April 24th, 2008
So, yes, I am extremely late blogging about the most recent episode of The Office. This isn’t because I didn’t like it, but rather that after a long, long day of packing and moving things I didn’t particularly feel like watching anything that I knew I would be viewing critically (It’s inevitable). As a result, I chose to watch the second season of Project Runway (Which, now that it won a Peabody, doesn’t qualify as a guilty pleasure), and only last night sat down to glimpse at the latest The Office had to offer.
I was admittedly quite satisfied with the episode, as it demonstrated the show’s willingness to step outside of the Office while maintaining the character interactions that make the series function. It was great to see a corporate falling out that actually makes sense (Why couldn’t we have had that for Jan?), and the office storyline was slight but certainly demonstrative of a side of Jim and Pam which we rarely see.
And there’s really not much more to say: it was funny, it was entertaining, and it showed some interesting sides of characters. But, let’s go into a bit more detail, shall we?
Michael and Dwight’s trip to the big city to surprise Ryan, whose big corporate website doesn’t work at all, was charming mainly due to Ryan’s total disintegration. The website really is a mess: sales staff are doing tech support, the social networking component was hacked by sexual predators, and now it is the reason the staff has to work late. Plus, I love the penchant for naming things 2.0, it always makes me laugh (Mainly because I’m working on a project that does it).
We got a nice balance of our three elements: Michael striking out with all women, Dwight making out with women while being extremely inappropriate in his actions, and Ryan coking up in the bathroom with his hobbit-like friend who he thinks “might have a drug problem.” It had some broadly funny moments, some subtle funny moments, and its conclusion (All three sleeping in Ryan’s really small apartment while Michael talks about how he enjoys the company of men) felt smartly poignant and not exploitative.
I guess you could say the same with the other storyline, although it was certainly less poignant: seeing Jim and Pam turned into the black sheep of the Office felt a bit too quickly thrown together (Only Angela and Phyllis have really let those sides come through in the past after their relationship became official), but it makes enough sense that rushing it works considering how crammed everything is this season. These are not angelic characters, and so it makes sense that Jim wouldn’t always be the hero people expect him to be.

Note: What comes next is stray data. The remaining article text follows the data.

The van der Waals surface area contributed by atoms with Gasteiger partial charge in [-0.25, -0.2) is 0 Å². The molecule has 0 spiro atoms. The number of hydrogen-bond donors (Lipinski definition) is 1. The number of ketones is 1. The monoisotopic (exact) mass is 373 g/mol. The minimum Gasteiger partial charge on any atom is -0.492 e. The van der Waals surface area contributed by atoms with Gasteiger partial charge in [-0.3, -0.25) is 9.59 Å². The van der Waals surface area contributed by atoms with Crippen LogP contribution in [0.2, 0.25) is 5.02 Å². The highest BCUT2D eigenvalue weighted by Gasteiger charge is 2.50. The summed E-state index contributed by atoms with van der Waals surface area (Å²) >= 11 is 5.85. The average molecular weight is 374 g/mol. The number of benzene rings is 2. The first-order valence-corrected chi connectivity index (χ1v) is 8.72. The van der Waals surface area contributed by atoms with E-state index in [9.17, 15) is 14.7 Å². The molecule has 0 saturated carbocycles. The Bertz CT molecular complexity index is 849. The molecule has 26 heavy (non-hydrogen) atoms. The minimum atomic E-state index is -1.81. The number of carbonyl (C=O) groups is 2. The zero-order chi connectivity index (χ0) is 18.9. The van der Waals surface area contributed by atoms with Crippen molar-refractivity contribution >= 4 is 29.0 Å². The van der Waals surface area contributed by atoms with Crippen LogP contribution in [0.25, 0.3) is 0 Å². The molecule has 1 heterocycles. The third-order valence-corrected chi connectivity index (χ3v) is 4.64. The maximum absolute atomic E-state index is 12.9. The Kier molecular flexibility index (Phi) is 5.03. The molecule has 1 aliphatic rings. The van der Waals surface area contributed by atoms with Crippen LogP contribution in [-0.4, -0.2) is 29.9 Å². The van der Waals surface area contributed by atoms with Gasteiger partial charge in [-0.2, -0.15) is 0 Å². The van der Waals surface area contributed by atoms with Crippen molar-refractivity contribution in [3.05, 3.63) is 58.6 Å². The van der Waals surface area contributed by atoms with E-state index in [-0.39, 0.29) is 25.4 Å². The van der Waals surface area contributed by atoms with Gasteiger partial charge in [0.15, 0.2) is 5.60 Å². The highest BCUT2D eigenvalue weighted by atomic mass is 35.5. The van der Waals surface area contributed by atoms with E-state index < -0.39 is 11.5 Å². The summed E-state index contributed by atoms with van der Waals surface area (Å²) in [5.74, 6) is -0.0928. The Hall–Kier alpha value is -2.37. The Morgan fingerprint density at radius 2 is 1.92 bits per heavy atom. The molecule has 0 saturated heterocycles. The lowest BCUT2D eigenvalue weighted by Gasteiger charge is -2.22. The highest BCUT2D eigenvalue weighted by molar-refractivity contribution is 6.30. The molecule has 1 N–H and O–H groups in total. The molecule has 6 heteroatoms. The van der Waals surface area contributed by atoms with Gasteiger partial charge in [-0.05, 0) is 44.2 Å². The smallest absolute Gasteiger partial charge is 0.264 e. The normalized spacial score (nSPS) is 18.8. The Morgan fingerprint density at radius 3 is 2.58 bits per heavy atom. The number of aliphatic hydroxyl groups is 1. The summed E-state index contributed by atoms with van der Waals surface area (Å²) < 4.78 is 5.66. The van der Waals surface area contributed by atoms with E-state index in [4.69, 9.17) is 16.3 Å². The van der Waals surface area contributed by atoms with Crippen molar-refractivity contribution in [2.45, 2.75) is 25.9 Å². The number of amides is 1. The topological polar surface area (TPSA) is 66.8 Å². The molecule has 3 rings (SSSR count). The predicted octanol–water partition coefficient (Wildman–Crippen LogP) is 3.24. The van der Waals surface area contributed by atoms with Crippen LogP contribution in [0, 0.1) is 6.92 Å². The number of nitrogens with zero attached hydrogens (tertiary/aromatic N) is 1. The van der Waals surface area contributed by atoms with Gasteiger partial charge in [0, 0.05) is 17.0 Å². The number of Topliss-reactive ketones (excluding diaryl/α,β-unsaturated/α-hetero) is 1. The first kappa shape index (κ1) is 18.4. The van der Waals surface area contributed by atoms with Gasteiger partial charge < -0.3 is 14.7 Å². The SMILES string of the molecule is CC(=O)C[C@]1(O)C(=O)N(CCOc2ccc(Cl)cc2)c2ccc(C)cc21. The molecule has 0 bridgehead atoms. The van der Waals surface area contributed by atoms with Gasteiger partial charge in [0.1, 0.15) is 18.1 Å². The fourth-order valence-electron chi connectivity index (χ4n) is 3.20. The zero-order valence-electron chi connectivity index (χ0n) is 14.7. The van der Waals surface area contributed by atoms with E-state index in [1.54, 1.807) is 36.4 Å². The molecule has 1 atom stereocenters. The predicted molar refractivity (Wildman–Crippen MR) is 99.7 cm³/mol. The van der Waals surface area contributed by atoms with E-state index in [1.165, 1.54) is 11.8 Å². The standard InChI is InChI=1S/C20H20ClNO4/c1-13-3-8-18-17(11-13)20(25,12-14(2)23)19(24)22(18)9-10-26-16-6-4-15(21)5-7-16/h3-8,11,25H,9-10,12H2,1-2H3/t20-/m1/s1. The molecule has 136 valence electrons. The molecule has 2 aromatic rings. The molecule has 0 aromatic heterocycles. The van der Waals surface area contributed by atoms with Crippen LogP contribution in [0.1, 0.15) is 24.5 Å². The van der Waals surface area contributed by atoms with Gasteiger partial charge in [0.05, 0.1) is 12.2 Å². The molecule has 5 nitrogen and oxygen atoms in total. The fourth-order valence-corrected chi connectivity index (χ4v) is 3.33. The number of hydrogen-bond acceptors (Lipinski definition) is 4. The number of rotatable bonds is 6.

It’s an interesting glimpse into the potential of Jim to ever take over this branch, or any other position, but mainly it was a chance to see a bit more of the other people in the office. Whether it was their lack of knowledge of the security guard’s name, or Toby’s delightful attempts to flirt with Pam to the point of going multiple steps too far, there was a lot of stuff that we haven’t gotten in recent weeks as the storylines have centered more on Michael. Toby’s fence-jumping journey to Costa Rica was a nice touch, and something that I am glad we haven’t sacrificed entirely as the show rushes to the finish line.
And really, as long as the show is funny I don’t mind, and this week in particular things were clicking: Michael was awkward but not so awkward he had no sense of logic or self-decency, Jim and Pam didn’t lie to cover their mistakes so much that I don’t like them (Even though Jim’s treatment of the security guard and the cleaning people was a bit one-minded), and there is some decent drama being created for however the series desires to head into its finale.
- We haven’t had a good meeting in a while, so it was great to return to those interactions: my two favourites were Creed’s proclamation of love for the website (It wasn’t its easy to use interface, I gather) and Kelly’s long speech followed by “How COULD you?” I missed Kelly.
- Does a low-level executive like Ryan make so little as to be able to only afford that size of an apartment? I know that being young yet he would have no savings, but I am shocked he didn’t go into debt to appear more successful on the home front. It was smart, in the end, considering he will probably lose his job.
- On that note, to add to the above, this is how you demonstrate a corporate fallout: not by making them suddenly self-destruct like Jan, but showing both the reason and the method of their downfall. It’s a smart move, and perhaps the added clarity is caused by this rush towards the finales due to the strike.